Study Area

Add Content...

Watsonville Slough Ecosystem Restoration, Section 1135 (CAP)

map showing green land, blue water, and white mountains

Project Location and Description

The U.S. Army Corps of Engineers, San Francisco District (USACE), in partnership with the non-federal sponsor, the Pajaro Storm Drain Maintenance District (PSDMD ) initiated this study to address ecosystem restoration opportunities in the Watsonville Slough region. This study is being conducted under the authority of Section 1135 of the Water Resources Development Act (WRDA) of 1986 (P.L. 99-662). Section 1135 studies are part of the larger Continuing Authorities Program (CAP) that allow USACE to plan, design, and restore degraded ecosystems through modification of existing USACE structures, operations, or implementation of measures in affected areas.  In 2017, the PSDMD requested a new start study for Watsonville Slough. A Federal Interest Determination (FID) was completed and signed in November of 2019 allowing the study to move to the feasibility step.

Watsonville Slough is in Santa Cruz County and at the mouth of the Pajaro River, where the Pajaro River discharges to the Pacific Ocean. The Pajaro River watershed encompasses more than 1,300 square miles and the lower reach of the Pajaro forms the boundary between Santa Cruz and Monterey Counties in California. The study area is on the inland side by farmland, while on the seaward side it is bordered immediately by the Pajaro Dunes Community and then the Pacific Ocean.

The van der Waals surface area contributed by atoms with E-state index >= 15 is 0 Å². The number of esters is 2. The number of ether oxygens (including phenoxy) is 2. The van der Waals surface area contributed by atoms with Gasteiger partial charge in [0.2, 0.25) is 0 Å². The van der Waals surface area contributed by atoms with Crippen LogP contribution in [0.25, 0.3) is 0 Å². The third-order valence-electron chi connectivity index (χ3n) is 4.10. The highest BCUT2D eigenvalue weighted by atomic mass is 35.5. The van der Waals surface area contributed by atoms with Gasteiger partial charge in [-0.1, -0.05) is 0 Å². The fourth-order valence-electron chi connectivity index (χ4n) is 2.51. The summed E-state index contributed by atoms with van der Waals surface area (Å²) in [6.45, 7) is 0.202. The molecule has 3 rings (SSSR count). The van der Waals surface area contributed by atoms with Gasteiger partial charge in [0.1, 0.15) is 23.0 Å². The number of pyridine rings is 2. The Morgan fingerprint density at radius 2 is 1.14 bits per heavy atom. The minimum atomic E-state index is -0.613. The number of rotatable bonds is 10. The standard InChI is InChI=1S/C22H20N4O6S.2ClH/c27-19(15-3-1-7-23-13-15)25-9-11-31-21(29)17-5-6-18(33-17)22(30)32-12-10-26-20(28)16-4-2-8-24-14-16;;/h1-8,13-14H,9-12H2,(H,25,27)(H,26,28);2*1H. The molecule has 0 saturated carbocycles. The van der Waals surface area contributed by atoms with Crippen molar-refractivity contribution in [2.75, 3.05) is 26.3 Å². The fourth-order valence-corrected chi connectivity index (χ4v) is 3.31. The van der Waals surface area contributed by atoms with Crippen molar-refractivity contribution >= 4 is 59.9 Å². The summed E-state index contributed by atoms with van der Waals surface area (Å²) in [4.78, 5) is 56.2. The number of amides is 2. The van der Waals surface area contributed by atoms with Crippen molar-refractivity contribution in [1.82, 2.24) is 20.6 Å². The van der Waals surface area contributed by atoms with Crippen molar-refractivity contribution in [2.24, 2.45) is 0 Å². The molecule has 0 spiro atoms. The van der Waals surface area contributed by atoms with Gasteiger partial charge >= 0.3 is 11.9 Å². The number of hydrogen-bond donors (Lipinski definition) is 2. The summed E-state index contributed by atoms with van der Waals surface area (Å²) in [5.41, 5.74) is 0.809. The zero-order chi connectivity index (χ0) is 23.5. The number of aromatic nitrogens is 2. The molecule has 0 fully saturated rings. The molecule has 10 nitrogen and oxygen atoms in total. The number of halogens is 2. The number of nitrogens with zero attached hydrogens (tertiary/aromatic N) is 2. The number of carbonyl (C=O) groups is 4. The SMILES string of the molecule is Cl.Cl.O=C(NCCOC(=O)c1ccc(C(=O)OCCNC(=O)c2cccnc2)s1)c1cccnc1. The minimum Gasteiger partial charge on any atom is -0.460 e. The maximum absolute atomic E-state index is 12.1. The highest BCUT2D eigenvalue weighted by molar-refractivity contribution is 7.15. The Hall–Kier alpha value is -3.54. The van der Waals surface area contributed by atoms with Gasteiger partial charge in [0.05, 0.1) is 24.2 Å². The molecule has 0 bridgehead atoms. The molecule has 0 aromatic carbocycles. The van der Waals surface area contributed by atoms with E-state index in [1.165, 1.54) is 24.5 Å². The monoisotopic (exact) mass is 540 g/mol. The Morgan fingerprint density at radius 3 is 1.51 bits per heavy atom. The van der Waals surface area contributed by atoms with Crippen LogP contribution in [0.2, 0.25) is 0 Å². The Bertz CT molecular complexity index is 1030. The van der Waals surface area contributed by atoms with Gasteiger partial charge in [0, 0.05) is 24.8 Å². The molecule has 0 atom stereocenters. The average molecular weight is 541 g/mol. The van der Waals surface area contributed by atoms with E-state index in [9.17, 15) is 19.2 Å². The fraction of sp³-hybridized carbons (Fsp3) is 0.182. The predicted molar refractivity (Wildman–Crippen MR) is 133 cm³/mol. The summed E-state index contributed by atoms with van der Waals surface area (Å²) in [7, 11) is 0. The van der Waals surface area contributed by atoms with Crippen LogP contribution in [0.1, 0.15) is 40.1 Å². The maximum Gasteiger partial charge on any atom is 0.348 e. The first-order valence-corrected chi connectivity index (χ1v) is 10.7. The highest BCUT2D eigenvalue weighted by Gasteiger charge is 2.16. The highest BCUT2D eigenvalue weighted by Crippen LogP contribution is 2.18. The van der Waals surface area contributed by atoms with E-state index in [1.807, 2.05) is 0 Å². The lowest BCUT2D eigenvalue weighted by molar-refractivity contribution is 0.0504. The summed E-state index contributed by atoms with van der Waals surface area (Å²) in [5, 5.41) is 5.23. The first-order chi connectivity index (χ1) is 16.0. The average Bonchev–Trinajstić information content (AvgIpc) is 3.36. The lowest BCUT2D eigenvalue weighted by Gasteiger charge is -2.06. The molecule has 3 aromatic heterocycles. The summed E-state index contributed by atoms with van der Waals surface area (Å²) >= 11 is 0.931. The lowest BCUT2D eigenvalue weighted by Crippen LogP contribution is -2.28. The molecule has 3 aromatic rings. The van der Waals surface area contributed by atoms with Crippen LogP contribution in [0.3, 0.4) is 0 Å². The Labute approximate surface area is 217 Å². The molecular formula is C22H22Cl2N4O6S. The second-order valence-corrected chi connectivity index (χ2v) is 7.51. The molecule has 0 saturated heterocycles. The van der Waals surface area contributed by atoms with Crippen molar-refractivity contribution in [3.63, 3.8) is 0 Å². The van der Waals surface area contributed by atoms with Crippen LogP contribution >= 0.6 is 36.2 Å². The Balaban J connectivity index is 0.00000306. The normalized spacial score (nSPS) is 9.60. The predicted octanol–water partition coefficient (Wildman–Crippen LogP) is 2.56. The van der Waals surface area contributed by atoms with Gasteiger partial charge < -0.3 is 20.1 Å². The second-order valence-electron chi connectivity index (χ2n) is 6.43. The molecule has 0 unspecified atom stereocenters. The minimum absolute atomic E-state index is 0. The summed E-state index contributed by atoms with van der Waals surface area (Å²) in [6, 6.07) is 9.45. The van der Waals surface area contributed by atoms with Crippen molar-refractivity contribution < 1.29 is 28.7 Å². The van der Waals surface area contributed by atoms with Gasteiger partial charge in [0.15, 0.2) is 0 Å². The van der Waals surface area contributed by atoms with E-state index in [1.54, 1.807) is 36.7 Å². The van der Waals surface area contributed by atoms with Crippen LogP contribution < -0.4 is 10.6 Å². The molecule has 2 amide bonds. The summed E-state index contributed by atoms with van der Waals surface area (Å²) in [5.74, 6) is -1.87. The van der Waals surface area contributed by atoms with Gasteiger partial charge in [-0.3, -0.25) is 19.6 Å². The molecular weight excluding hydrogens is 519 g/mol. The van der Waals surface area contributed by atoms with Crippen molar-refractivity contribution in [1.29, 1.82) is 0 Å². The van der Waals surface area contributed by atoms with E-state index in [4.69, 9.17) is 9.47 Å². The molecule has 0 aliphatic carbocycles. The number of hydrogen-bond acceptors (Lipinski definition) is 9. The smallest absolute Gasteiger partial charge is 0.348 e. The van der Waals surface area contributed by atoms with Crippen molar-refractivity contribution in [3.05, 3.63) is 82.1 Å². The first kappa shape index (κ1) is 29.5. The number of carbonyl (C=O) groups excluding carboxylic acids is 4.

Since the 1930s, majority of the Watsonville Slough and its tributaries have been affected by activities such as agriculture and residential land use.  The USACE Federal levees constructed in 1949 along Pajaro River and Salsipuedes Creek have also affected the Watsonville Slough habitats.  This study will address lack of tidal marsh and coastal wetland habitat as well as a problem of low quality of existing tidal habitat in the study area.

Alternatives for consideration will consist of one or more measures and will include both structural and non-structural measures.  Structural measures under consideration include grading work, grubbing, earthwork, topsoil replacement, improvements to hydrologic connectivity, planting of native species, and/or removal of invasive species.  Non-structural measures include flood warning systems, relocation of structures out of the floodplain, flood insurance, and floodplain management plan.

FY 21 ACCOMPLISHMENTS

  • Executed a Feasibility Cost Sharing Agreement
  • Project kickoff
  • Continued feasibility analysis

ISSUES AND OTHER INFORMATION

The project is currently in the planning phase where charettes are being held with a broad group of stakeholders and partners. Site visited have been conducted and the potential alternatives are being developed. Outreach to property owners within the project site is also occurring.

CONGRESSIONAL INTEREST

  • 20th District, Rep. Jimmy Panetta

POINT OF CONTACT

Project Manager and Lead Planner, (415) 503-6848

Deputy for Project Management, (415) 503-6593

Updated on 26 October 2021